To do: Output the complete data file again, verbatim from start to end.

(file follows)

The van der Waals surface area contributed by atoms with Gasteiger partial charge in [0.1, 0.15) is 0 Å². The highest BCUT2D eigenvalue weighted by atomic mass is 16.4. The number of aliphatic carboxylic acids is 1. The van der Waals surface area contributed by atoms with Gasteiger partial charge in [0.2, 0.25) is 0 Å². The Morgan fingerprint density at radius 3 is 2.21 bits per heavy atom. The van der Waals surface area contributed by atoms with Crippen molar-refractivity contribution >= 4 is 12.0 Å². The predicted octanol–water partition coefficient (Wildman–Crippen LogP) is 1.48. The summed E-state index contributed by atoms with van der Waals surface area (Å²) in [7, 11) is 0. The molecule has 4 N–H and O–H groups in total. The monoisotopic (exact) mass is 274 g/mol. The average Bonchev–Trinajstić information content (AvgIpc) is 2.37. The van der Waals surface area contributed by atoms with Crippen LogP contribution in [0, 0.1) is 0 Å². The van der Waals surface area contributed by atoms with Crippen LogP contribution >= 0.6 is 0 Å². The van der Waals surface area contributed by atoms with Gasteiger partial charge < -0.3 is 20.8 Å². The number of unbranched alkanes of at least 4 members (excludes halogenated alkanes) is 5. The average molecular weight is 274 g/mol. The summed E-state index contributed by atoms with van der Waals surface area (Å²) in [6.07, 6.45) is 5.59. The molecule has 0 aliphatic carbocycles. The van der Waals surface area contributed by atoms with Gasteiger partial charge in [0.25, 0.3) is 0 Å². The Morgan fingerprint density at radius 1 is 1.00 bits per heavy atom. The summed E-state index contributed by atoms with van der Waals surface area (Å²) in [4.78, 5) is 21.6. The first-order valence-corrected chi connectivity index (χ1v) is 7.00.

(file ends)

The van der Waals surface area contributed by atoms with Gasteiger partial charge in [0.1, 0.15) is 0 Å². The highest BCUT2D eigenvalue weighted by atomic mass is 16.4. The number of aliphatic carboxylic acids is 1. The van der Waals surface area contributed by atoms with Gasteiger partial charge in [0.2, 0.25) is 0 Å². The Morgan fingerprint density at radius 3 is 2.21 bits per heavy atom. The van der Waals surface area contributed by atoms with Crippen molar-refractivity contribution >= 4 is 12.0 Å². The predicted octanol–water partition coefficient (Wildman–Crippen LogP) is 1.48. The summed E-state index contributed by atoms with van der Waals surface area (Å²) in [7, 11) is 0. The molecule has 4 N–H and O–H groups in total. The monoisotopic (exact) mass is 274 g/mol. The average Bonchev–Trinajstić information content (AvgIpc) is 2.37. The van der Waals surface area contributed by atoms with Crippen LogP contribution in [0, 0.1) is 0 Å². The van der Waals surface area contributed by atoms with Crippen LogP contribution >= 0.6 is 0 Å². The van der Waals surface area contributed by atoms with Gasteiger partial charge < -0.3 is 20.8 Å². The number of unbranched alkanes of at least 4 members (excludes halogenated alkanes) is 5. The average molecular weight is 274 g/mol. The summed E-state index contributed by atoms with van der Waals surface area (Å²) in [6.07, 6.45) is 5.59. The molecule has 0 aliphatic carbocycles. The van der Waals surface area contributed by atoms with Gasteiger partial charge in [0.25, 0.3) is 0 Å². The Morgan fingerprint density at radius 1 is 1.00 bits per heavy atom. The summed E-state index contributed by atoms with van der Waals surface area (Å²) in [4.78, 5) is 21.6. The first-order valence-corrected chi connectivity index (χ1v) is 7.00.